We’ve read a good deal recently about the democratization of research. UNESCO’s Science Report 2010 showed a growth in the developing-country share of science research. As UNESCO Director General Irina Bokovo put it in her Foreword:
“The distribution of research and development (R&D) efforts between North and South has changed with the emergence of new players in the global economy. A bipolar world in which science and technology (S&T) were dominated by the Triad made up of the European Union, Japan and the USA is gradually giving way to a multi-polar world, with an increasing number of public and private research hubs spreading across North and South.”
In its coverage of the report, The Economist also noted the increasing international collaboration in research: according to The Economist, the share of journal articles written collaboratively increased from 25% in 1995 to 35% in 2010. In a second article in this week’s issue, The Economist notes Brazil’s growing success in producing top-notch research and its efforts to lure foreign scientists.
The UNESCO report shows that the process of democratizing the “pure” sciences has already begun. But what about the social sciences, and economics and development economics in particular? In a speech in September 2010 , the World Bank’s president Robert Zoellick spoke of the need to “democratize development economics” and said he dreamt of a world where “where developing economies have as much to share as developed”. How much progress has there been so far toward Mr Zoellick’s dream?
Figs 1 and 2 compare the periods 1985-90 and 2005-2010 and show the distribution across World Bank regions (ranked by per capita income) of “economics articles” and “development and planning” articles. The country designation here is the country of the author’s institutional affiliation, not the country being studied; apparently (I verified this is true), multi-author articles involving international collaboration get allocated to all countries (just once in the case of several collaborators in one of the countries). Economics has seen an increase in the number of articles overall. The good news for the “democratizers” is that developing-country articles have risen both in absolute terms and as a share of the global total. A different picture emerges for “development and planning” articles which have fallen globally, although the reduction has been concentrated entirely in the North.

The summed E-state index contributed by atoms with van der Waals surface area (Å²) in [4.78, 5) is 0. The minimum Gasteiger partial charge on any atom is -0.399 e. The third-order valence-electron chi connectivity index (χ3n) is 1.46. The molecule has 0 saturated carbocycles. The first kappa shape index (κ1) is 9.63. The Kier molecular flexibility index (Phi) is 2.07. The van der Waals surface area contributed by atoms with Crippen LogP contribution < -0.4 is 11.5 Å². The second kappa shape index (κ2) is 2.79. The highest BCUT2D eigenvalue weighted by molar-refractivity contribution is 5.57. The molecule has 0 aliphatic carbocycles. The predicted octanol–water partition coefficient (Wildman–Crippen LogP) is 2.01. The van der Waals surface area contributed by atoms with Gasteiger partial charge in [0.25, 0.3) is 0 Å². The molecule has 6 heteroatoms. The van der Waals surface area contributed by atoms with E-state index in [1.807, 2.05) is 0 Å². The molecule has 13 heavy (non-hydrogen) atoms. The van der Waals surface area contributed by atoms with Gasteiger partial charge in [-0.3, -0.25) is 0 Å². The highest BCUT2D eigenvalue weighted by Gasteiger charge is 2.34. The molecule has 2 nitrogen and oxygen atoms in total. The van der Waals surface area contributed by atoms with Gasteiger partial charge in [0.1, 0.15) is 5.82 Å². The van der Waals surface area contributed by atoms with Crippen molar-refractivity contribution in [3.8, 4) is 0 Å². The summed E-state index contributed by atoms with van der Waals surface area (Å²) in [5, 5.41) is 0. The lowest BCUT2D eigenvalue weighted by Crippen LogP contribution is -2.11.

Fig 1: Economics articles---the world.
Fig 2: development and planning articles—the world.
What Figs 1 and 2 mask are the interesting changes within the developing world that appear when the high-income countries are removed from the charts—see Figs 3 and 4. The growth in economics articles has come almost entirely from just three of the Bank’s six regions—Latin America and the Caribbean, Europe and Central Asia, and East Asia and the Pacific (China dominates the growth in this group). South Asia has actually seen a decline in the number of economics articles over the period. The same three regions that have seen a growth in economics articles have also seen (a more modest) growth in “development and planning” articles. Again, South Asia has seen a reduction—in this case a spectacular one.
Fig 3: Economics articles---the developing world.
Fig 4: development and planning articles—the developing world
Mixed news, then, for the “development economics democratizers”. The good news is that the developing world’s total and share of economics articles have risen over the last quarter century. The bad news is threefold: the increase is due almost entirely to growth in just three of the six Bank regions; the developing world has not seen any increase in “development and planning” articles; and one large region—South Asia—has seen a reduction in the number of economics and “development and planning” articles.
What to make of these numbers? The growth of economics articles globally and the even faster growth in the developing world is clearly good news. It is less clear whether we should be worried about the decline in “development and planning” articles globally, the lack of growth in this field in the developing world, and the collapse of this field in South Asia. The trends likely reflect in part the demise of central planning. But they may also be due in part to the growth of articles on development in economics journals combined with ISI Web of Science’s rather unhelpful practice of counting papers in mainstream economics journals (and indeed the JDE) simply as “economics”, rather than as “economics” and “development and planning” (as happens with EDCC and WBER, as well as—more surprisingly—JDS). What does seem worrisome is the almost total concentration of developing-country growth in Latin America, Europe and Central Asia, and East Asia.